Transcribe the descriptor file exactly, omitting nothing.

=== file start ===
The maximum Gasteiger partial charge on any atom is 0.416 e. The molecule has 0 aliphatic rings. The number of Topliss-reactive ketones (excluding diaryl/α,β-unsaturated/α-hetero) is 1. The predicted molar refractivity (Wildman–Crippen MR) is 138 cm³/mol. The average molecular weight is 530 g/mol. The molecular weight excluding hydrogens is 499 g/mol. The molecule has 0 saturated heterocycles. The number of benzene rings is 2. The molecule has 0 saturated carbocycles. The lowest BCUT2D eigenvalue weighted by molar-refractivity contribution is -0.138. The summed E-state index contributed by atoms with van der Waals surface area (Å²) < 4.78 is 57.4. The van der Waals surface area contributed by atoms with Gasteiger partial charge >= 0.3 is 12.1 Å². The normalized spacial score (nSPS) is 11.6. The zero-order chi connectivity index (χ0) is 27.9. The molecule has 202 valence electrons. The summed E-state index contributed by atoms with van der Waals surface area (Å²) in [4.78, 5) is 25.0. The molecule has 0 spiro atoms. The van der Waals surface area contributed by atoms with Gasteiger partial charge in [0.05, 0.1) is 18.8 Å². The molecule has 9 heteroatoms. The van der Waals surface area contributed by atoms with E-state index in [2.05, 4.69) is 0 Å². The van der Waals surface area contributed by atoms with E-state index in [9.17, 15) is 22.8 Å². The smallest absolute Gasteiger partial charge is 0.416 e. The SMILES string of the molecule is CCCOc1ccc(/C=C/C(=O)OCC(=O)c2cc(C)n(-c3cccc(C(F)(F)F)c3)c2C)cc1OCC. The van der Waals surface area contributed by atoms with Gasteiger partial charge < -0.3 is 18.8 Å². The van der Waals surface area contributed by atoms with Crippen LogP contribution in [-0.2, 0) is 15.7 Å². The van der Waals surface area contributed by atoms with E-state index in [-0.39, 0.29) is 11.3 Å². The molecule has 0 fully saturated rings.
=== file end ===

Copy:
The maximum Gasteiger partial charge on any atom is 0.416 e. The molecule has 0 aliphatic rings. The number of Topliss-reactive ketones (excluding diaryl/α,β-unsaturated/α-hetero) is 1. The predicted molar refractivity (Wildman–Crippen MR) is 138 cm³/mol. The average molecular weight is 530 g/mol. The molecular weight excluding hydrogens is 499 g/mol. The molecule has 0 saturated heterocycles. The number of benzene rings is 2. The molecule has 0 saturated carbocycles. The lowest BCUT2D eigenvalue weighted by molar-refractivity contribution is -0.138. The summed E-state index contributed by atoms with van der Waals surface area (Å²) < 4.78 is 57.4. The van der Waals surface area contributed by atoms with Gasteiger partial charge >= 0.3 is 12.1 Å². The normalized spacial score (nSPS) is 11.6. The zero-order chi connectivity index (χ0) is 27.9. The molecule has 202 valence electrons. The summed E-state index contributed by atoms with van der Waals surface area (Å²) in [4.78, 5) is 25.0. The molecule has 0 spiro atoms. The van der Waals surface area contributed by atoms with Gasteiger partial charge in [0.05, 0.1) is 18.8 Å². The molecule has 9 heteroatoms. The van der Waals surface area contributed by atoms with E-state index in [2.05, 4.69) is 0 Å². The van der Waals surface area contributed by atoms with E-state index in [9.17, 15) is 22.8 Å². The smallest absolute Gasteiger partial charge is 0.416 e. The SMILES string of the molecule is CCCOc1ccc(/C=C/C(=O)OCC(=O)c2cc(C)n(-c3cccc(C(F)(F)F)c3)c2C)cc1OCC. The van der Waals surface area contributed by atoms with Gasteiger partial charge < -0.3 is 18.8 Å². The van der Waals surface area contributed by atoms with Crippen LogP contribution in [-0.2, 0) is 15.7 Å². The van der Waals surface area contributed by atoms with E-state index in [-0.39, 0.29) is 11.3 Å². The molecule has 0 fully saturated rings.